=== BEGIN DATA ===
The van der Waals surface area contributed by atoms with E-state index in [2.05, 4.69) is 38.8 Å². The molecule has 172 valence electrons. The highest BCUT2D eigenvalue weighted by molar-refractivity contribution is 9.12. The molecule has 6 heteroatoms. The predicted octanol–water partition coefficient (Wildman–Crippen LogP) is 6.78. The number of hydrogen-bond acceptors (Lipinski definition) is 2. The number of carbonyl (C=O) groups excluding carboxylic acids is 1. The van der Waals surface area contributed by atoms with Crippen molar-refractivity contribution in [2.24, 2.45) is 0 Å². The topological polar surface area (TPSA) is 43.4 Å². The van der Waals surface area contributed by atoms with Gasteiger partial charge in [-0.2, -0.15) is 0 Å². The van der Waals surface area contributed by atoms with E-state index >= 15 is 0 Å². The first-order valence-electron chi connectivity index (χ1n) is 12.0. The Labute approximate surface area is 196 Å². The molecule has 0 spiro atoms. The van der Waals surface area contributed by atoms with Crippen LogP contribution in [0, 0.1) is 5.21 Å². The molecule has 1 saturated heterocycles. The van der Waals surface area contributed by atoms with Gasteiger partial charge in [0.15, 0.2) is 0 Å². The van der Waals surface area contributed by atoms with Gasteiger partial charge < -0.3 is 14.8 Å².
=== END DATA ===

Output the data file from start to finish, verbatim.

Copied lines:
The van der Waals surface area contributed by atoms with E-state index in [2.05, 4.69) is 38.8 Å². The molecule has 172 valence electrons. The highest BCUT2D eigenvalue weighted by molar-refractivity contribution is 9.12. The molecule has 6 heteroatoms. The predicted octanol–water partition coefficient (Wildman–Crippen LogP) is 6.78. The number of hydrogen-bond acceptors (Lipinski definition) is 2. The number of carbonyl (C=O) groups excluding carboxylic acids is 1. The van der Waals surface area contributed by atoms with Crippen molar-refractivity contribution in [2.24, 2.45) is 0 Å². The topological polar surface area (TPSA) is 43.4 Å². The van der Waals surface area contributed by atoms with Gasteiger partial charge in [-0.2, -0.15) is 0 Å². The van der Waals surface area contributed by atoms with E-state index >= 15 is 0 Å². The first-order valence-electron chi connectivity index (χ1n) is 12.0. The Labute approximate surface area is 196 Å². The molecule has 0 spiro atoms. The van der Waals surface area contributed by atoms with Crippen LogP contribution in [0, 0.1) is 5.21 Å². The molecule has 1 saturated heterocycles. The van der Waals surface area contributed by atoms with Gasteiger partial charge in [0.15, 0.2) is 0 Å². The van der Waals surface area contributed by atoms with Gasteiger partial charge < -0.3 is 14.8 Å².